Learn about the man who de­scended the Washington Mon­u­ment’s stairs on his hands.

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Thou­sands of peo­ple have walked up the Washington Mon­u­ment’s stairs. Thou­sands more have walked down. Some have done both.

But few have tack­led the mon­u­ment’s stairs in the

man­ner of Max Duf­fek. In 1907, Max walked down on his hands.

He’s just one of many thrillseek­ers who have seen the Washington Mon­u­ment not as a time­less me­mo­rial to our first pres­i­dent but as some­thing to be con­quered.

Duf­fek was a pro­fes­sional ath­lete (more on him later), but plenty of en­thu­si­as­tic am­a­teurs have sum­mited, too. Af­ter last week’s col­umn on why tourists may no longer use the stairs, An­swer Man heard from many read­ers who have fond mem­o­ries of scal­ing the 555-foot obelisk.

Jerry Hos­pi­tal of Fair­fax and Paul Wahler of Solomons Is­land, Md., both played Catholic Youth Or­ga­ni­za­tion football on the El­lipse in 1962.

“One Satur­day morn­ing, there was a foul-up and our game time was pushed back by two hours,” Paul wrote. “Bored with a long wait, my team­mates and I de­cided to go see the Washington Mon­u­ment.”

The team climbed in their football cleats. “This prob­a­bly wasn’t the best idea for a pregame ex­er­cise since we lost the game by a large mar­gin,” Paul wrote.

Jerry said his team climbed af­ter they’d won their game. “Un­for­tu­nately, we lost the cham­pi­onship game the next week to St. Am­brose,” he wrote. “Maybe we were still ex­hausted from our climb.”

In 1960, a re­tired chicken farmer named Daniel J. Collins walked up and down the mon­u­ment ev­ery day for a month. “I did it so when I get older, I’ll have more to look back upon,” Collins told a Washington Post re­porter. Collins was 86 at the time. Ar­ling­ton reader Hi­lary

Dono­van re­mem­bers read­ing a

book by Julie Nixon

Eisen­hower called “Spe­cial Peo­ple.” Each chap­ter is about a dif­fer­ent fa­mous per­son the pres­i­dent’s daugh­ter in­ter­viewed. Among them was

Prince Charles, who vis­ited Washington in 1970. The heir ap­par­ent to the throne, 21 at the time, was shown the sights by Julie and her friends.

“It was a hot sum­mer day, and they’d all taken the el­e­va­tor to the top of the Washington Mon­u­ment,” Hi­lary wrote.

“When it was time to de­scend, Prince Charles said, ‘Let’s run down the stairs!’ And so he, to Julie’s amaze­ment, ran down the stairs ac­com­pa­nied by David

Eisen­hower.”

Such im­promptu com­pet­i­tive acts were once com­mon. In 1904, tourists from Eas­ton, Pa., were vis­it­ing the mon­u­ment. The el­e­va­tor was bro­ken so they started trudg­ing up. A one­legged man, M.R. Ma­haney, chal­lenged his friend Frank

Ken­nard to a race. They were neck and neck for the first 200 feet, The Post re­ported, “but then Ken­nard’s av­oir­du­pois be­gan to tell on his speed, and the one-legged man took the lead.”

Ma­haney reached the top in 15 min­utes. The winded, two­legged Ken­nard ar­rived six min­utes later.

Although An­swer Man could find no of­fi­cial record for climb­ing the mon­u­ment, in 1937 The Post re­ported that

Ben­jamin K. Mor­row held the “up-and-down” record of 11 min­utes, 45 sec­onds. Mor­row was a guard at the mon­u­ment, so he must have had some prac­tice.

Even­tu­ally, these an­tics be­gan to ir­ri­tate author­i­ties, who an­nounced that of­fi­cial per­mis­sion would be needed to race.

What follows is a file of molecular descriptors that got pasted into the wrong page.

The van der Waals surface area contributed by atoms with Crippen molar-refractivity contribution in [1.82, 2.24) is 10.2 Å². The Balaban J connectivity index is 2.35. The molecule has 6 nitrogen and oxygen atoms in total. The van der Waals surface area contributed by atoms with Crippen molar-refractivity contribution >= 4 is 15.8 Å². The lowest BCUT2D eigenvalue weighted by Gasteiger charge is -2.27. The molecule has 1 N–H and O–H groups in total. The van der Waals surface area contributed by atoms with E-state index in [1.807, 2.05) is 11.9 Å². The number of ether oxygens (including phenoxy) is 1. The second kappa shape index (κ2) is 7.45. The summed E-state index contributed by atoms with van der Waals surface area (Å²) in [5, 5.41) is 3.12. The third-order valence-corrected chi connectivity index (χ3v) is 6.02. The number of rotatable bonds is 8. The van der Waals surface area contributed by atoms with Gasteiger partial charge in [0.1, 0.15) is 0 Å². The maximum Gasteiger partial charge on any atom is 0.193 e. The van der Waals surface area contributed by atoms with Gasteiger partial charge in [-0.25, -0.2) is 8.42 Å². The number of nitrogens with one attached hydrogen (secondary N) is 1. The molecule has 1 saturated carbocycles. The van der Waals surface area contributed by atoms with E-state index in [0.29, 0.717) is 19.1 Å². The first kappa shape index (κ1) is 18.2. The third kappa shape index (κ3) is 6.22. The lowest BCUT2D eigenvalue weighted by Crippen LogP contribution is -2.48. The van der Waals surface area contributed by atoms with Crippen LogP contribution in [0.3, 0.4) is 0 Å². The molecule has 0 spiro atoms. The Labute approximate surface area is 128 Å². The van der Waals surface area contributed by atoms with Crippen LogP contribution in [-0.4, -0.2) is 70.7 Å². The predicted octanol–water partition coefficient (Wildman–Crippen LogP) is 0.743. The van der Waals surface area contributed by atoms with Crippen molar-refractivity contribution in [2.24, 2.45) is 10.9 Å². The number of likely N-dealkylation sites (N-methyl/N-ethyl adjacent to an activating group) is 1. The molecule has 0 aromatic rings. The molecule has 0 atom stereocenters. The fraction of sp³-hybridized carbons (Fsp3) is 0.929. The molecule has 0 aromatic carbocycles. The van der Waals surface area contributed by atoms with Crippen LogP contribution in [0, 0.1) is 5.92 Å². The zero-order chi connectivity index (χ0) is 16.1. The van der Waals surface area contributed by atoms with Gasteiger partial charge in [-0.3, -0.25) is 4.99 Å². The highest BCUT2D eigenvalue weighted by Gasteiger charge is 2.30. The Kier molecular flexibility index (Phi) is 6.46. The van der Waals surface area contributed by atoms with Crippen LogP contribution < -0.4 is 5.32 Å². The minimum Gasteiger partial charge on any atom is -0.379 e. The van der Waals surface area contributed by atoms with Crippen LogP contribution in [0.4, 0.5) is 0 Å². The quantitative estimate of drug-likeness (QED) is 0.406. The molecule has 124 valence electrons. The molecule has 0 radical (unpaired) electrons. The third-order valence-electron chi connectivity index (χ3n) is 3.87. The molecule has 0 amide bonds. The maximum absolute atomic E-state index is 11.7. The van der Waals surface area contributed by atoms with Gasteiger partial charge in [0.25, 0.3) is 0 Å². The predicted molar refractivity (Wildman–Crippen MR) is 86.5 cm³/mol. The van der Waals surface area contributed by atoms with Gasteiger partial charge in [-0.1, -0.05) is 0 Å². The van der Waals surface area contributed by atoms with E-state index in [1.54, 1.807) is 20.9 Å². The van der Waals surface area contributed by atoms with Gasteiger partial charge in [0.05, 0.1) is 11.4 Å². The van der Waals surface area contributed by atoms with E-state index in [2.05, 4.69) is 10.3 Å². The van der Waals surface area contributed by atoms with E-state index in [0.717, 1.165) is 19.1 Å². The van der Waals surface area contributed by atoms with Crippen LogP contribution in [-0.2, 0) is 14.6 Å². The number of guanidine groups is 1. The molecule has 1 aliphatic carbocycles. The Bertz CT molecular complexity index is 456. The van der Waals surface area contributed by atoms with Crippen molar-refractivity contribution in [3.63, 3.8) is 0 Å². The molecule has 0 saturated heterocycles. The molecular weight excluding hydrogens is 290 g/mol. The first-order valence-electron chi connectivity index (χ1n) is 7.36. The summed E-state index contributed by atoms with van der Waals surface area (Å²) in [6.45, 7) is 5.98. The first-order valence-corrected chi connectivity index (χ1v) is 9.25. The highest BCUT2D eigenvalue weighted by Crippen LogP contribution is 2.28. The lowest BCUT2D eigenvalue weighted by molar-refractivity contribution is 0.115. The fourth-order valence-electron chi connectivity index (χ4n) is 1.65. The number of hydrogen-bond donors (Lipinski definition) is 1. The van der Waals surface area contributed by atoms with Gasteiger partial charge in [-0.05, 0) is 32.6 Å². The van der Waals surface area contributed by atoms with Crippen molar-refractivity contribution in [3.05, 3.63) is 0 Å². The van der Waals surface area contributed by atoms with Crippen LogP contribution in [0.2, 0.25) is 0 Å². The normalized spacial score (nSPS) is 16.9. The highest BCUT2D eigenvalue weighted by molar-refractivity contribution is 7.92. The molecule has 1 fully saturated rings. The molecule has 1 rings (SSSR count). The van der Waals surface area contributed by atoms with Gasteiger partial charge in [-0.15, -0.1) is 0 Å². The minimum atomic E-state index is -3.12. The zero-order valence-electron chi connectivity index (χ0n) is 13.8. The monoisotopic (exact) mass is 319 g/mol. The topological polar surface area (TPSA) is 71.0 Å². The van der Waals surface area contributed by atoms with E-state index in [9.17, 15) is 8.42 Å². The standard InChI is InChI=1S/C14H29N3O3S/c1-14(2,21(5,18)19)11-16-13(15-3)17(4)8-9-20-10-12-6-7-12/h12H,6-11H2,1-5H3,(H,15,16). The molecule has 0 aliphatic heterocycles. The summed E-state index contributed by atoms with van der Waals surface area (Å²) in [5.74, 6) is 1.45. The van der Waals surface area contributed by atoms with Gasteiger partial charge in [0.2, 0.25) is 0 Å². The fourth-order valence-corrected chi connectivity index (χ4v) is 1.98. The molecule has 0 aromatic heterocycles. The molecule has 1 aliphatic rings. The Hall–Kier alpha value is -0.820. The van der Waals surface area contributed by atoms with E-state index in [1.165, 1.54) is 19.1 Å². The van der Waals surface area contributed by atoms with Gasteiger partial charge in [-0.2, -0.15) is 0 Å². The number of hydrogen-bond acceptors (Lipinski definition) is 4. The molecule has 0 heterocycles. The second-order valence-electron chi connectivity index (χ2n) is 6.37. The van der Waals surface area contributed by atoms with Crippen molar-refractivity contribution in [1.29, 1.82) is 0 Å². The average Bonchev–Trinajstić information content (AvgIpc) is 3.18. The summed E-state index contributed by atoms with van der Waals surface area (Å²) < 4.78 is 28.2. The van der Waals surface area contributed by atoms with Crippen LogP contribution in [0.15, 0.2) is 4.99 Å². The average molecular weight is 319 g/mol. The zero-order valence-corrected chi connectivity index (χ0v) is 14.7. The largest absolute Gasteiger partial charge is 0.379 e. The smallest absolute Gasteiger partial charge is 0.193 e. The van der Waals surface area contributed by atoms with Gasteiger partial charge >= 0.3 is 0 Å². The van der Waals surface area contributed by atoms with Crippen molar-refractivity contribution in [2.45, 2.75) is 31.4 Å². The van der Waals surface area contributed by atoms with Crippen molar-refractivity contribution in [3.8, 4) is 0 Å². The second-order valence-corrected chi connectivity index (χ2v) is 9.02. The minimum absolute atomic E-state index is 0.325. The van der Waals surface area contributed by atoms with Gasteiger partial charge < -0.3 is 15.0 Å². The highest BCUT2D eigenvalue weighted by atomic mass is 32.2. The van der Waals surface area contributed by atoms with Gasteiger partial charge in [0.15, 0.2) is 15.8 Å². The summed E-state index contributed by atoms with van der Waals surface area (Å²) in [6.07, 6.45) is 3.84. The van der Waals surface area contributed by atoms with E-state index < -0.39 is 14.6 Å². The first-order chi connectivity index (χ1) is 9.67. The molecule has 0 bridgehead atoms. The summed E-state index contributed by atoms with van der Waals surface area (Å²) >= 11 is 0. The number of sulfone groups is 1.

“I fa­vor keep­ing the Mon­u­ment as a me­mo­rial and not an ath­letic sta­dium,” said the Na­tional Park Ser­vice’s B.C.

Gard­ner in 1937. “There are rules against run­ning up and down the steps. I think they should be re­laxed only for sci­en­tific pur­poses.”

Science was prob­a­bly not on the mind of Max Duf­fek when he tipped over onto his hands at pre­cisely 3 p.m. Nov. 9, 1907. “He took off only his over­coat, wear­ing a reg­u­lar street suit, derby hat, high col­lar and tie,” wrote The Post. “The first four flights he de­scended with the ease and speed of a pedes­trian, but at the height of 390 feet he re­moved his hat, and at 370 feet dis­carded his col­lar and tie.”

Half­way down, Duf­fek fal­tered. He rested his feet against the wall and was re­vived with a brandy-soaked ap­ple and a sniff of am­mo­nia.

The stakes were high. Duf­fek had wa­gered a cer­tain Herr

Stein­gu­ver that he could palm his way down all 898 steps in un­der 60 min­utes. A cer­ti­fied check for $500 was wait­ing at ground level.

Duf­fek plod­ded lower, weak­en­ing with ev­ery flight. “Sev­eral women in the crowd wanted to have him stopped, but no one vol­un­teered,” The Post wrote.

He seemed to be in a trance for the last 50 feet. Duf­fek suc­ceeded in 58 min­utes, 30 sec­onds. He took the $500 check, then boarded a cab to be whisked to a Turk­ish bath.

Oddly, The Post did not note that Duf­fek was ap­pear­ing that week at Chase’s Vaude­ville Theater. An­swer Man sus­pects the en­tire thing was a pub­lic­ity stunt.

Fi­nally, Mike Lit­terst of the Na­tional Park Ser­vice notes that while there orig­i­nally were 898 steps from top to bot­tom, there are now 896. “There used to be a step up into the door­way of the mon­u­ment that was re­placed with a ramp for ADA pur­poses,” Mark wrote. “And they re­con­fig­ured the stairs lead­ing from the 490-foot to the 480foot level and lost a step in the process.”

CAROLYN KASTER/AS­SO­CI­ATED PRESS

Imag­ine de­scend­ing all 555 feet of theWash­ing­tonMon­u­ment while per­form­ing a hand­stand. In 1907, Max Duf­fek did just that. Duf­fek was a vaudevil­lian per­former who took re­port­edly took a $500 bet.

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